Sledding Spots In Central Park, Riverside Park and Morningside Park


Sometimes the best sledding experience is when someone pulls you. Photo by Sarah Mai-Pugh.

The first major snowstorm of the year is sticking, and that means that local hills could be sufficiently covered on Thursday for some solid sledding.

Everyone’s got their favorite hills — sometimes it’s just the closest downward slope. But here are a few that have entertained generations of Upper West Side kids. Sled at your own risk, of course — some of these spots may not be for everyone, or may be blocked by the city.

In Central Park, the best-known sledding spot is probably Pilgrim Hill, which is just North of 72nd Street off of Fifth Avenue. Another well-known spot is Cedar Hill, just south of the Metropolitan Museum, also on the East side of the park. There are decent hills inside the entrance to the park on the West side of 72nd Street, South of the transverse road. Another spot just off of Central Park West is just South of Tavern on the Green around 66th Street. There’s also Frog Hill. Enter Central Park at the 77th Street and CPW, head toward Shakespeare Theater, but then veer right toward the Ramble. And some people sled at the the Great Hill and the Pool, in the low 100’s.


Riverside Park at 104th. Photo by Ernie Fritz.

In Riverside Park, there are hills at 91st, 103rd-104th and 108th Streets. These can be steep — the one at 91st is known as Suicide Hill or Dead Man’s Hill and we’ve heard of people being injured there. But it’s still very popular. People have also been sledding on the hills in Riverside Park South below 72nd Street, thought this area looks super-fast so be forewarned!

In Morningside Park, a hill just below the Cathedral of St. John the Divine around 114th Street is popular and offers a really nice view of the Cathedral. The city recommends spots at 110th, 113th and 122nd. The Morningside Area Alliance says “helmets encouraged.”

And face-masks too!

Sometimes, even the grown-up kids at Columbia get in on the act, right on the library steps.


Photo by Ira Schwarz.

OUTDOORS | 11 comments | permalink
    1. Marcia Kaye says:

      Charming photos, and the guided tour of hills
      The small, verite candids and accompanying tips on the best hills, all presented in a nostalgic way. It’s almost like lifting the glitzy scrim that’s been hiding wonderful old New York and letting us remember the way it was. Proof that the UWS has lost its way: Closed markets have cut traditional Chanukah at home menu items. Citorella had only white horse radish; while Fairway had none!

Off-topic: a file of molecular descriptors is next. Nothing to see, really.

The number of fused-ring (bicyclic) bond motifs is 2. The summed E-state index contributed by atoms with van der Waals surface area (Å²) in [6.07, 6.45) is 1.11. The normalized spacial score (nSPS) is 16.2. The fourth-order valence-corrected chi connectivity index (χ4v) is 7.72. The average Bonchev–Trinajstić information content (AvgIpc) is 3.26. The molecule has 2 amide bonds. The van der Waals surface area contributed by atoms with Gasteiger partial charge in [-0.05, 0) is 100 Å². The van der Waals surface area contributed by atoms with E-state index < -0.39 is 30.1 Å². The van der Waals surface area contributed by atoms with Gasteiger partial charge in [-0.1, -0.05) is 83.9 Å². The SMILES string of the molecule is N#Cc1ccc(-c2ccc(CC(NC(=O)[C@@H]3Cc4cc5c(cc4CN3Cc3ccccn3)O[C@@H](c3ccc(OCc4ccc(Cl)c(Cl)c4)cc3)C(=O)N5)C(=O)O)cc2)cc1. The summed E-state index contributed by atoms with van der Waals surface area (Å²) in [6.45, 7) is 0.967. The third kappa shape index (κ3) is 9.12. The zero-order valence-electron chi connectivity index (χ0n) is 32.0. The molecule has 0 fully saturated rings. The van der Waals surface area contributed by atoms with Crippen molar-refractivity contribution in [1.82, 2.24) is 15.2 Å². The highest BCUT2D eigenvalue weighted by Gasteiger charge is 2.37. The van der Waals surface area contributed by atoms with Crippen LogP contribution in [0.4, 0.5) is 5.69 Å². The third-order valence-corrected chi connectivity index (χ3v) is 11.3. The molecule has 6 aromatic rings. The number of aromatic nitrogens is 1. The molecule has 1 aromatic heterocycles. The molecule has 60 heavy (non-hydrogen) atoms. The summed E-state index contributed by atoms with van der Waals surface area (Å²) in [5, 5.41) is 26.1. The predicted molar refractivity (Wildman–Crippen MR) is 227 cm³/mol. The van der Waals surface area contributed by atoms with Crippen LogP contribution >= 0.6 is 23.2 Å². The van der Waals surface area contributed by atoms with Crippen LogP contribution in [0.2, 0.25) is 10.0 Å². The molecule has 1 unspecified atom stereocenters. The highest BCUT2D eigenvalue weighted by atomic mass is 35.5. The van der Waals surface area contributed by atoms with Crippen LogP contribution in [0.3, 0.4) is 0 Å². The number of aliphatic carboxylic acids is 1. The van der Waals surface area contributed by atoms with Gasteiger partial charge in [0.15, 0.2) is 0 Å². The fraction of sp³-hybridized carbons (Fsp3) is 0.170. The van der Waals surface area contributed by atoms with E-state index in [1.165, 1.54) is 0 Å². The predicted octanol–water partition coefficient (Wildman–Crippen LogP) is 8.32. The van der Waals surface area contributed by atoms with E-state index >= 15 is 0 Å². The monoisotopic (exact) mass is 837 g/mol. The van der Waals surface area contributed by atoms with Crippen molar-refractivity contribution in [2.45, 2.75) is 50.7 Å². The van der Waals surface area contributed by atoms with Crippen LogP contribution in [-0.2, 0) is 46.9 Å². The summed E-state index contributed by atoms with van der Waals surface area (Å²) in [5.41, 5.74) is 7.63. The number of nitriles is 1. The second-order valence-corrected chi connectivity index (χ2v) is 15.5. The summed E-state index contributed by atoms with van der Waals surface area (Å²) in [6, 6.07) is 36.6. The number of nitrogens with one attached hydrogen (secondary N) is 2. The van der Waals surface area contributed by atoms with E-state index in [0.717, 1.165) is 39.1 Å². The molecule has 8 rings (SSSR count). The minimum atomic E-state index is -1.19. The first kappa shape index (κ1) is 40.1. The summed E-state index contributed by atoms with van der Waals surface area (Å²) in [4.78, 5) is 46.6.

• Spoiler says:

        “The UWS has lost its way” and “we”re in the worst part of a pandemic that has cost over 300,000 american lives” are not the same. Sorry about your horseradish challenges, but this is hardly the result of “losing its way.”

        • GG says:

          Took the words right out of my mouth.

          Let’s try to keep things in perspective, folks.

          Horseradish?! Do you have any idea how petty and frivolous that sounds? People are dying for crying out loud.

      • Josh says:

        Oh, the horror! How could life even continue with only white horseradish? And how dare you have to cook food yourself. The horrors, the horrors. The UWS has so lost its way. Next, we are going to find out we will have to start doing our own laundry!

      • NotImpressed says:

        Marcia, I enjoyed your humor.
        Sorry that others didn’t get it and took you too seriously.
        Happy Hanukkah!

      • nemo paradise says:

        I’m with you. I can’t find any evergreen garland, so there will be no twinkling lights on our fireplace mantlepiece or dining room buffet table, and there are no large wreaths for sale anywhere, which means we will have to make do with meager 16″ door-size items over our living room and dining room windows.

        It’s almost not worth doing anymore. My kids won’t wear their antlers, and our building’s Christmas party has been cancelled so there will be no cheese log Christmas Eve.

        This is the way our heritage dies.

    2. UWS-er says:

      For the preschool crowd, the gentle hill in Riverside Park around 74th St. is popular.

    3. Michal says:

      I can still feel the sprained ankle I got sledding down Suicide Hill back in 2014… that hill is fantastic, but not for rookies. My husband cracked a couple of ribs there the following year when he wasn’t even sledding – he was going to help our son back up, and some teens plowed into him and knocked him over…

      Good times 🙂

      • Josh says:

        Suicide Hill was insane today after school. The crowd was larger than I have ever seen there before. The only thing harder than a kid finding space to safely go down was for a parent to find space to safely watch! There was no way to socially distance. We left right away.

      • sudden_eyes says:

        I once followed my son down Suicide Hill on a saucer sled, somehow skidded left, and ended up with my foot caught in the temporary fence. It took a few kind strangers to free me – foot out of boot _ then yank out the still-stuck boot proved to be the winning strategy … Only a bit painful.

        The kid never got hurt, in dozens of runs. It’s a risky but joyful place!

    4. Dom says:

      Sleigh riding ruins the grass, which is why the lawns are officially closed for the winter. Respect the rules.